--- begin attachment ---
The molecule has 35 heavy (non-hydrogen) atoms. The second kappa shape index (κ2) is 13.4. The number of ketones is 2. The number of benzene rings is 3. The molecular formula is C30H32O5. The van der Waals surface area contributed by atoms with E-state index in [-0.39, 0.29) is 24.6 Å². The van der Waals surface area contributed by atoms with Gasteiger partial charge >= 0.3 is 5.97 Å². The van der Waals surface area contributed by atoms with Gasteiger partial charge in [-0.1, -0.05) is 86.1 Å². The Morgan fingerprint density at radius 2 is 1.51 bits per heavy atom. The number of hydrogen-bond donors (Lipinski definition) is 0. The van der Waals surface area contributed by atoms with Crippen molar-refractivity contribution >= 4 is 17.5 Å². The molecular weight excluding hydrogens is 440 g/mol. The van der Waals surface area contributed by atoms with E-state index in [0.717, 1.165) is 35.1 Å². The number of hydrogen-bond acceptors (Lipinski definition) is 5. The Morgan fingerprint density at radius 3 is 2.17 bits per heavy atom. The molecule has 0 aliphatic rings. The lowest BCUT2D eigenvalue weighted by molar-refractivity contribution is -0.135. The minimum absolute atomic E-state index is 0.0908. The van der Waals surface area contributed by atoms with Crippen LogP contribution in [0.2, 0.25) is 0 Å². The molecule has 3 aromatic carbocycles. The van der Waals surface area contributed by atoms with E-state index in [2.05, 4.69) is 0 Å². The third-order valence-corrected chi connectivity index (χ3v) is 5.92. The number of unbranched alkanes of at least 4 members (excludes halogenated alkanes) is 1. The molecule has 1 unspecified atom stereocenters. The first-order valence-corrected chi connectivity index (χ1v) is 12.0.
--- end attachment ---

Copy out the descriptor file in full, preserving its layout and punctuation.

The molecule has 35 heavy (non-hydrogen) atoms. The second kappa shape index (κ2) is 13.4. The number of ketones is 2. The number of benzene rings is 3. The molecular formula is C30H32O5. The van der Waals surface area contributed by atoms with E-state index in [-0.39, 0.29) is 24.6 Å². The van der Waals surface area contributed by atoms with Gasteiger partial charge >= 0.3 is 5.97 Å². The van der Waals surface area contributed by atoms with Gasteiger partial charge in [-0.1, -0.05) is 86.1 Å². The Morgan fingerprint density at radius 2 is 1.51 bits per heavy atom. The number of hydrogen-bond donors (Lipinski definition) is 0. The van der Waals surface area contributed by atoms with Crippen molar-refractivity contribution >= 4 is 17.5 Å². The molecular weight excluding hydrogens is 440 g/mol. The van der Waals surface area contributed by atoms with E-state index in [0.717, 1.165) is 35.1 Å². The number of hydrogen-bond acceptors (Lipinski definition) is 5. The Morgan fingerprint density at radius 3 is 2.17 bits per heavy atom. The molecule has 0 aliphatic rings. The lowest BCUT2D eigenvalue weighted by molar-refractivity contribution is -0.135. The minimum absolute atomic E-state index is 0.0908. The van der Waals surface area contributed by atoms with Crippen LogP contribution in [0.2, 0.25) is 0 Å². The molecule has 3 aromatic carbocycles. The van der Waals surface area contributed by atoms with E-state index in [2.05, 4.69) is 0 Å². The third-order valence-corrected chi connectivity index (χ3v) is 5.92. The number of unbranched alkanes of at least 4 members (excludes halogenated alkanes) is 1. The molecule has 1 unspecified atom stereocenters. The first-order valence-corrected chi connectivity index (χ1v) is 12.0.